Veteran dies months after having throat slashed in robbery

Victim's stepdaughter: No amount of justice could be done

JACKSONVILLE, Fla. – After a military veteran who had his throat slashed in a robbery in April died Wednesday, his grief-stricken family told News4Jax that "no amount of justice" would be enough for them.

Melvin Clark, 86, was found lying in a ditch on Maxville Macclenny Highway by a good Samaritan, who called for help and stayed with Clark until he was airlifted to a hospital.

Two men and a woman have been charged with attempted murder, kidnapping and robbery in the attack on Clark. All three have pleaded not guilty and are being held without bond.

It's possible those charges will be upgraded now that Clark has died.

“There's no amount of justice that could be done,” Clark's stepdaughter, Tamara Damico, said. “Even the highest sentence.”

Douglas Cercy, 34, Jennifer Schulte, 37, and Ray Jones, 21, were caught at a Boca Raton bus station after tips and the discovery of Clark's stolen SUV led investigators to South Florida.

“All of this happened for a few hundred dollars and a ride out of town, just so that they could go to jail,” Clark's granddaughter, Shannon Rivera, said. “He has family. He has grandchildren. He has great-grandkids. He had a lot of family. Now that's all taken away from us because of $300 and a stupid ride out of town.”

According to the arrest warrants for the three, Schulte somehow got Clark’s phone number and called him from the Hospitality Inn on 103rd Street on the Westside. Clark drove there, and that’s where he was kidnapped, police said.

Clark's loved ones said he would never talk about why he went to the hotel.

“Whenever you'd try to ask, he would change the subject and pretend he didn't hear you,” granddaughter Nichole Dehn said. “He didn't want to talk about it. I didn't want to push him. I didn't want to stress him.”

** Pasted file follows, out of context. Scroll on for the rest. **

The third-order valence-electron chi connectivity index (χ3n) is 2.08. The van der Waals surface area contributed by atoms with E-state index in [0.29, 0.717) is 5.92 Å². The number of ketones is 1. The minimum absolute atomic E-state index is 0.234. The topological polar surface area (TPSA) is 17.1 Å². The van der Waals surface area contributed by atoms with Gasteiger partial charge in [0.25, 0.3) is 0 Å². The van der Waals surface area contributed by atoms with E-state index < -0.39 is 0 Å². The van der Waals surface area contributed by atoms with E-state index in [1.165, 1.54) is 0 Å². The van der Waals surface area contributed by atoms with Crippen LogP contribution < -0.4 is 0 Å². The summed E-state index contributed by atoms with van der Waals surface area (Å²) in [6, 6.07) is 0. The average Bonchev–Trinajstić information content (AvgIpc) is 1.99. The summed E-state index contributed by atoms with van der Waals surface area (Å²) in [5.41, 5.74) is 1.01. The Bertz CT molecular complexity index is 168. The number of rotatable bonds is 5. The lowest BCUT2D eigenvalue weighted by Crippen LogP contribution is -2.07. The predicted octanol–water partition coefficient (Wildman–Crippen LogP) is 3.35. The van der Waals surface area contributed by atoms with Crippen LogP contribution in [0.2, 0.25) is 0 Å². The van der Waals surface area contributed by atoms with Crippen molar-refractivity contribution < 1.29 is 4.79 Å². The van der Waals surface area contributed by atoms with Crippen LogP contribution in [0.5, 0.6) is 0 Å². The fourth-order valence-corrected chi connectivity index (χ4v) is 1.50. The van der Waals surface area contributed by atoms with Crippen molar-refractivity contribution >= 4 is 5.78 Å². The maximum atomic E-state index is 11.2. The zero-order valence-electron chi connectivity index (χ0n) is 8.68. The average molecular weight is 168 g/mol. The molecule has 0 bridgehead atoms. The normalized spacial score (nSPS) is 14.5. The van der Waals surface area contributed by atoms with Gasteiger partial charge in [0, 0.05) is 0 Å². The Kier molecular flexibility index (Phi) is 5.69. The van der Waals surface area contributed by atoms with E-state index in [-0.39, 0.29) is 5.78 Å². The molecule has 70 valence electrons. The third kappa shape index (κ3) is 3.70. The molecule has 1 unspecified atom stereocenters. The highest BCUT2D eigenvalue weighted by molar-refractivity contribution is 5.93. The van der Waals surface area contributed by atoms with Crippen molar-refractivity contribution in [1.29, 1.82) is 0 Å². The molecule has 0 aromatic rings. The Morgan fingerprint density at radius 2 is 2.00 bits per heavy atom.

Clark was forced to drive to an ATM at Country Federal Credit Union on Lima Street to withdraw money. The warrant says Cercy had a fake gun pointed at Clark.

The Jacksonville Sheriff's Office obtained surveillance video from the ATM, and investigators were able to identify Schulte from it.

An hour later, Clark was found on a road in the Maxville area with his throat cut. Police said his clothes were completely soaked, making it appear he had pulled himself out of a ditch and onto the dirt road.

Schulte told police that after forcing Clark to withdraw the money, the three told him to drive west on I-10, and then Cercy directed him to get off the interstate and drive down a dirt road.

She told police Clark was forced out of the car and told to get on his knees.

She said she could hear him begging for his life before he went limp and she saw blood coming from his neck.

Schulte told investigators she didn't know whether it was Cercy or Jones who slit Clark's throat.

Clark, a veteran of the U.S. Air Force and U.S. Navy, progressed slowly and was able to whisper after the attack, but never fully recovered from his injuries.

“He would want to give up in therapy, and we were, like, 'Come on, Grandpa.' We were trying to be his cheerleaders, and he would keep going,” Rivera said. “He tried. He tried as hard as he could.”

His loved ones said they'll remember his love for his family, his sense of humor and his love for the Jaguars.

“I thought he was going to sleep,” Dehn said. “I didn't know it would be the last time I saw him.”

Clark's family said he was a healthy man and they thought he would recover from his wounds. He was supposed to go home from rehab a week from Thursday, and the news of his death caught them off guard.

“For him to suffer three months, for it to happen anyway,” Rivera said. “I'm just thankful he didn't die in that ditch.”